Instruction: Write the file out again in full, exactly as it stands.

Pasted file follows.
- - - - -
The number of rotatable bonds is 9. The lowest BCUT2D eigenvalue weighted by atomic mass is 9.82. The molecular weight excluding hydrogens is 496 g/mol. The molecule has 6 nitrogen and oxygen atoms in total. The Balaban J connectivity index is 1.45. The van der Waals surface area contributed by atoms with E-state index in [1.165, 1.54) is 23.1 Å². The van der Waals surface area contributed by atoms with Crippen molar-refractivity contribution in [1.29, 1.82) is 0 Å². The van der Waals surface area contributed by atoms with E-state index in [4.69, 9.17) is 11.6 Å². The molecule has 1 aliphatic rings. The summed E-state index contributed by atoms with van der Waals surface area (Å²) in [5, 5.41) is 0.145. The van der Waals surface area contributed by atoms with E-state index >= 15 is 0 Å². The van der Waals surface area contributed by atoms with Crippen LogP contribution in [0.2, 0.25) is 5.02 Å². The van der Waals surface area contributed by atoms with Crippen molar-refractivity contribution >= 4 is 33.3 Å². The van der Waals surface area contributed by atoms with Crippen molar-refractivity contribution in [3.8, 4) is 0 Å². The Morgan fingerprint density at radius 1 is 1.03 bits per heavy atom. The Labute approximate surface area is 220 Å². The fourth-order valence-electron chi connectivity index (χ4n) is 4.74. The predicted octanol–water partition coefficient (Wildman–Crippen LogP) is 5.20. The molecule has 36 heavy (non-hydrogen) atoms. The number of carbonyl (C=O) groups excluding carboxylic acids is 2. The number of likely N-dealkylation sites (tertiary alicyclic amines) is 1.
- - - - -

The number of rotatable bonds is 9. The lowest BCUT2D eigenvalue weighted by atomic mass is 9.82. The molecular weight excluding hydrogens is 496 g/mol. The molecule has 6 nitrogen and oxygen atoms in total. The Balaban J connectivity index is 1.45. The van der Waals surface area contributed by atoms with E-state index in [1.165, 1.54) is 23.1 Å². The van der Waals surface area contributed by atoms with Crippen molar-refractivity contribution in [1.29, 1.82) is 0 Å². The van der Waals surface area contributed by atoms with E-state index in [4.69, 9.17) is 11.6 Å². The molecule has 1 aliphatic rings. The summed E-state index contributed by atoms with van der Waals surface area (Å²) in [5, 5.41) is 0.145. The van der Waals surface area contributed by atoms with E-state index >= 15 is 0 Å². The van der Waals surface area contributed by atoms with Crippen LogP contribution in [0.2, 0.25) is 5.02 Å². The van der Waals surface area contributed by atoms with Crippen molar-refractivity contribution >= 4 is 33.3 Å². The van der Waals surface area contributed by atoms with Crippen molar-refractivity contribution in [3.8, 4) is 0 Å². The Morgan fingerprint density at radius 1 is 1.03 bits per heavy atom. The Labute approximate surface area is 220 Å². The fourth-order valence-electron chi connectivity index (χ4n) is 4.74. The predicted octanol–water partition coefficient (Wildman–Crippen LogP) is 5.20. The molecule has 36 heavy (non-hydrogen) atoms. The number of carbonyl (C=O) groups excluding carboxylic acids is 2. The number of likely N-dealkylation sites (tertiary alicyclic amines) is 1.